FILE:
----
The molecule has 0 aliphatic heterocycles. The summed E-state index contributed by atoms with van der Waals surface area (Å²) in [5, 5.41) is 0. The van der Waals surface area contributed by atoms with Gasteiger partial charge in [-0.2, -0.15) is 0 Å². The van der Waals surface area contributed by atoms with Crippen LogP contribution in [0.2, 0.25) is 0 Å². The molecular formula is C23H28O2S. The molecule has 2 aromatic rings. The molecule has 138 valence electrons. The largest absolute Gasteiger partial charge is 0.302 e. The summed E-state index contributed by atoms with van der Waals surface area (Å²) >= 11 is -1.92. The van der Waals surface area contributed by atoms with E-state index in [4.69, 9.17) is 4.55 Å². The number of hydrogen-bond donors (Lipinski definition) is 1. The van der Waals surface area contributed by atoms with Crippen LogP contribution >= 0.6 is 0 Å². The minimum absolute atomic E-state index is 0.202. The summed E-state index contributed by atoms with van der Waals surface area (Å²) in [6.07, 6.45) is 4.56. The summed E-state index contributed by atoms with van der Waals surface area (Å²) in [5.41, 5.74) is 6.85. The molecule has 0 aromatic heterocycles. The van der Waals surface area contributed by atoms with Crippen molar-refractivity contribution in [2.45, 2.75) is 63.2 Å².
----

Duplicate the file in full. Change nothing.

The molecule has 0 aliphatic heterocycles. The summed E-state index contributed by atoms with van der Waals surface area (Å²) in [5, 5.41) is 0. The van der Waals surface area contributed by atoms with Gasteiger partial charge in [-0.2, -0.15) is 0 Å². The van der Waals surface area contributed by atoms with Crippen LogP contribution in [0.2, 0.25) is 0 Å². The molecular formula is C23H28O2S. The molecule has 2 aromatic rings. The molecule has 138 valence electrons. The largest absolute Gasteiger partial charge is 0.302 e. The summed E-state index contributed by atoms with van der Waals surface area (Å²) >= 11 is -1.92. The van der Waals surface area contributed by atoms with E-state index in [4.69, 9.17) is 4.55 Å². The number of hydrogen-bond donors (Lipinski definition) is 1. The van der Waals surface area contributed by atoms with Crippen LogP contribution >= 0.6 is 0 Å². The minimum absolute atomic E-state index is 0.202. The summed E-state index contributed by atoms with van der Waals surface area (Å²) in [6.07, 6.45) is 4.56. The summed E-state index contributed by atoms with van der Waals surface area (Å²) in [5.41, 5.74) is 6.85. The molecule has 0 aromatic heterocycles. The van der Waals surface area contributed by atoms with Crippen molar-refractivity contribution in [2.45, 2.75) is 63.2 Å².